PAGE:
[No longer freely available] Algorithmic Problem Solving

An introduction to problem-solving and algorithm formulation using an example-driven approach. It demonstrates the importance of mathematical calculation, but the chosen examples are typically not mathematical.

**Tag(s):**
Algorithms and Data Structures

**Publication date**: 01 Jun 2006

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**Views**: 112,663

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**Post time**: 30 Sep 2006 11:28:42

[No longer freely available] Algorithmic Problem Solving

An introduction to problem-solving and algorithm formulation using an example-driven approach. It demonstrates the importance of mathematical calculation, but the chosen examples are typically not mathematical.

:santagrin: This book was suggested by John Pinto

Book Excerpts:

In historical terms, the digital computer is very, very new. The science of computing is yet newer. Compared to its older sister - mathematics - which is thousands of years old, it is hardly in the embryonic stage of development. Yet, computing science is already having a major influence on our problem-solving skills, amounting to a revolution in the art of effective reasoning.

Because of the challenges of programming (which means instructing a dumb machine how to solve each instance of a problem) and the unprecedented scale of programming problems, computing scientists have had to hone their problem-solving skills to a very fine degree. This has led to advances in logic, and to changes in the way that mathematics is practised. This book forms an introduction to problem-solving using the insights that have been gained in computing science.

Algorithms

Solutions to programming problems are formulated as so-called algorithms. An algorithm is a well-defined procedure, consisting of a number of instructions, that are executed in turn in order to solve the given problem.

Normally, an algorithm will have certain inputs; for each input, the algorithm should compute an output which is related to the input by a certain so-called input-output relation. Formulating an algorithm makes problem-solving decidedly harder, because it is necessary to formulate very clearly and precisely the procedure for solving the problem. The more general the problem, the harder it gets. The advantage, however, is a much greater understanding of the solution. The process of formulating an algorithm demands a full understanding of why the algorithm is correct.

Intended Audience:

This book aims to impart these new skills and insights to a broad audience, using an example-driven approach. It aims to demonstrate the importance of mathematical calculation, but the chosen examples are typically not mathematical; instead, they are problems that are readily understood by a lay person, with only elementary mathematical knowledge. The book also aims to challenge; most of the problems are quite difficult, at least to the untrained or poorly trained practitioner.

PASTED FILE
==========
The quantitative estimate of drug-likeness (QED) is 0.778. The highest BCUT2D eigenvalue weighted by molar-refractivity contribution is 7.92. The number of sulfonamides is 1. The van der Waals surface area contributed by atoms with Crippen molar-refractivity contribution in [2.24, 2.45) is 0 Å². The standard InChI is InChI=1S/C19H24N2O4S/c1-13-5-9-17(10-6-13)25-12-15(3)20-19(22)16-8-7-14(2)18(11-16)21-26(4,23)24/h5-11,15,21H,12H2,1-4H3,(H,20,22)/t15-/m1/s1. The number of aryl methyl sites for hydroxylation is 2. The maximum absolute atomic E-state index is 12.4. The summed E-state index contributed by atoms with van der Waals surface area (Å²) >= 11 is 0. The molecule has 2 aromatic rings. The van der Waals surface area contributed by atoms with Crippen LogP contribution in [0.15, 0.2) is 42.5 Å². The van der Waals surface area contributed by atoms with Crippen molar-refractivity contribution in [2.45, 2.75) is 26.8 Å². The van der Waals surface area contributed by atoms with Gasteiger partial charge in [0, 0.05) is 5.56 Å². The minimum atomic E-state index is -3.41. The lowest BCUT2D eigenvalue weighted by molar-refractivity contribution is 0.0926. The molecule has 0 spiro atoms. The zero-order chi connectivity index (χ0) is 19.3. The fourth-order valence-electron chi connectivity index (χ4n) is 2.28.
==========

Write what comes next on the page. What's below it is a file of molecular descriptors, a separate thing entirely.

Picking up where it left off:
Book Excerpts:

In historical terms, the digital computer is very, very new. The science of computing is yet newer. Compared to its older sister - mathematics - which is thousands of years old, it is hardly in the embryonic stage of development. Yet, computing science is already having a major influence on our problem-solving skills, amounting to a revolution in the art of effective reasoning.

Because of the challenges of programming (which means instructing a dumb machine how to solve each instance of a problem) and the unprecedented scale of programming problems, computing scientists have had to hone their problem-solving skills to a very fine degree. This has led to advances in logic, and to changes in the way that mathematics is practised. This book forms an introduction to problem-solving using the insights that have been gained in computing science.

Algorithms

Solutions to programming problems are formulated as so-called algorithms. An algorithm is a well-defined procedure, consisting of a number of instructions, that are executed in turn in order to solve the given problem.

Normally, an algorithm will have certain inputs; for each input, the algorithm should compute an output which is related to the input by a certain so-called input-output relation. Formulating an algorithm makes problem-solving decidedly harder, because it is necessary to formulate very clearly and precisely the procedure for solving the problem. The more general the problem, the harder it gets. The advantage, however, is a much greater understanding of the solution. The process of formulating an algorithm demands a full understanding of why the algorithm is correct.

Intended Audience:

This book aims to impart these new skills and insights to a broad audience, using an example-driven approach. It aims to demonstrate the importance of mathematical calculation, but the chosen examples are typically not mathematical; instead, they are problems that are readily understood by a lay person, with only elementary mathematical knowledge. The book also aims to challenge; most of the problems are quite difficult, at least to the untrained or poorly trained practitioner.

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About The Author(s)

Roland Backhouse joined the School of Computer Science in September 1999. He retired in November 2013 and is now an emeritus professor. (So he is not as young as the photograph might suggest!) He continues to do some research and to publish occasionally. His research interests include mathematics of program construction, calculus of relations, category theory, mathematical method, generic programming, and on-line document preparation systems oriented to the needs of authors of mathematical documents.

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